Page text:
•"Science" is more than a body of knowledge. It is a way of approaching questions about the natural world.
•Observations (data) about nature are used to develop hypotheses: questions you can test
•Science progresses by the subjecting of hypotheses to tests (experiments) to see if you can reject them; those you cannot reject are provisionally accepted until new information is available.
•Scientific studies are presented as papers: publications where scientists state their observations, methods, analytical results, and conclusions. Other researchers can build upon this information; sometimes supporting it, sometimes rejecting it.
•Fossils as the remains of extinct species were only fully recognized as such in the late 1700s.
•In the last years of the 18th Century fossil marine reptiles (mosasaurs, ichthyosaurs, plesiosaurs) and flying reptiles (pterodactyls) had been recognized, but no fully terrestrial forms.
What is Science?
The following (from Thomas Kida's Don't Believe Everything You Think) are a useful set of characteristics of thinking like a scientist:
"Part 2: Testing, testing 1-2-3" (2:30):
"Part 3: Blinded by Science" (2:45):
"Part 4: Confidently Uncertain" (3:01):
"Part 5: Do the right thing" (2:38):
"Part 6: Citizen Science" (3:34):
A key hindrance to understanding fossils is that you first have to understand rocks and how they form. Although some earlier thinkers' speculations came close to the truth, it wasn't until the 17th and 18th Centuries that a combination of field observations and laboratory work found the answer: rocks were recycled bits of previously existing rocks, and that different pathways (melting and cooling; recrystallization; or fragmentation and reassembly) produced different types of rocks. It was in this last pathway (what would be called sedimentary rocks) that fossils would be found.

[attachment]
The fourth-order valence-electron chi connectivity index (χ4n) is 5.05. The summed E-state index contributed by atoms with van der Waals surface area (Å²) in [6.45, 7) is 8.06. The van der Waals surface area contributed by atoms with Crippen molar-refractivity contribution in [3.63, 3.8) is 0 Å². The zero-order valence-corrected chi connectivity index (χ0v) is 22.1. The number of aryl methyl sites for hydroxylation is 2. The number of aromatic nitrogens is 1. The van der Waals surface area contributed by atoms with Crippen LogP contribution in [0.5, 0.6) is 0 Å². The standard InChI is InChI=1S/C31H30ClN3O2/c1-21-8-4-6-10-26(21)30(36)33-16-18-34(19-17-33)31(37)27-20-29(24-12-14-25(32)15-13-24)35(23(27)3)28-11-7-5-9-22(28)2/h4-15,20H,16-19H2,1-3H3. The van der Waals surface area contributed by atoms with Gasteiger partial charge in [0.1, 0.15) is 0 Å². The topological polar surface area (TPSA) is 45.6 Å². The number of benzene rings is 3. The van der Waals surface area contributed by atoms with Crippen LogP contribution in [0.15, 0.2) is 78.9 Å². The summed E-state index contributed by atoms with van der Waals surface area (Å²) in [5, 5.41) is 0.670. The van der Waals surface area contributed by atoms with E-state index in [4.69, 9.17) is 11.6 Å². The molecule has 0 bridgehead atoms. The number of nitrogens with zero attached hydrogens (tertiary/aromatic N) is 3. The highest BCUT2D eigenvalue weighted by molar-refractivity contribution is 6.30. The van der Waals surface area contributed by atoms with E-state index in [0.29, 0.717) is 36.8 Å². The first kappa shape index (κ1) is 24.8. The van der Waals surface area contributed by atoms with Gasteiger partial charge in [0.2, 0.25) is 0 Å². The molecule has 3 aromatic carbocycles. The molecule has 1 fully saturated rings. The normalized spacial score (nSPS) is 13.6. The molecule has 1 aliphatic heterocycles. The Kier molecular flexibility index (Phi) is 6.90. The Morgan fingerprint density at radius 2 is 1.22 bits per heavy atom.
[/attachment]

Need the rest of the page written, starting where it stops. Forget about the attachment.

17th Century naturalists such as Nicolas Steno, Robert Hooke, and John Ray discovered that fossils had once been parts of living things that had died. Their remains were buried in sand, silt, or mud, and that this sediment later was transformed into rock.
18th-early 19th Century naturalists such as Jean-Baptiste Pierre Antoine de Monet, Chevalier de Lamarck, Georges-Louis Leclerc, Comte de Buffon and (most especially) Jean Léopold Nicolas Frédéeric Cuvier established the science of comparative anatomy. With access to the large and growing collections of modern and fossil specimens of animals and plants, they were able to describe the particular features of each species. Given this database, Cuvier was able to establish that at least some of the fossils being discovered were not any known living species, but instead must be extinct.
Cuvier and colleagues also established that there was not a single "prehistoric age", but that instead different assemblages of fossils were earlier or later than others. For instance, mammoths and mastodons were among the youngest (closest to us in time) of fossils, and that different mammals (more different than any living ones) were found in earlier times.
Among the major sets of discoveries in the late 1700s and early 1800s were a series of giant reptile fossils older than the mammal fossils. These were among the specimens that first helped demonstrate that fossils were in fact remains of extinct creatures, and not simply to bodies of still-extant species. These included the "Great Animal of Maastricht", a giant marine reptile eventually recognized by Cuvier and others as a huge sea lizard, and now named Mosasaurus: the first giant fossil reptile known to Science! Others include the discoveries of fossil collector Mary Anning: fish-like Ichthyosaurus and long-necked Plesiosaurus. In addition to these sea reptiles, flying reptiles such as Pterodactylus and Dimorphodon. So it became apparent that before the age in which mammals were the dominant animals, there was an "Age of Reptiles". But so far these discoveries were swimmers and fliers: what lived on land during this age?
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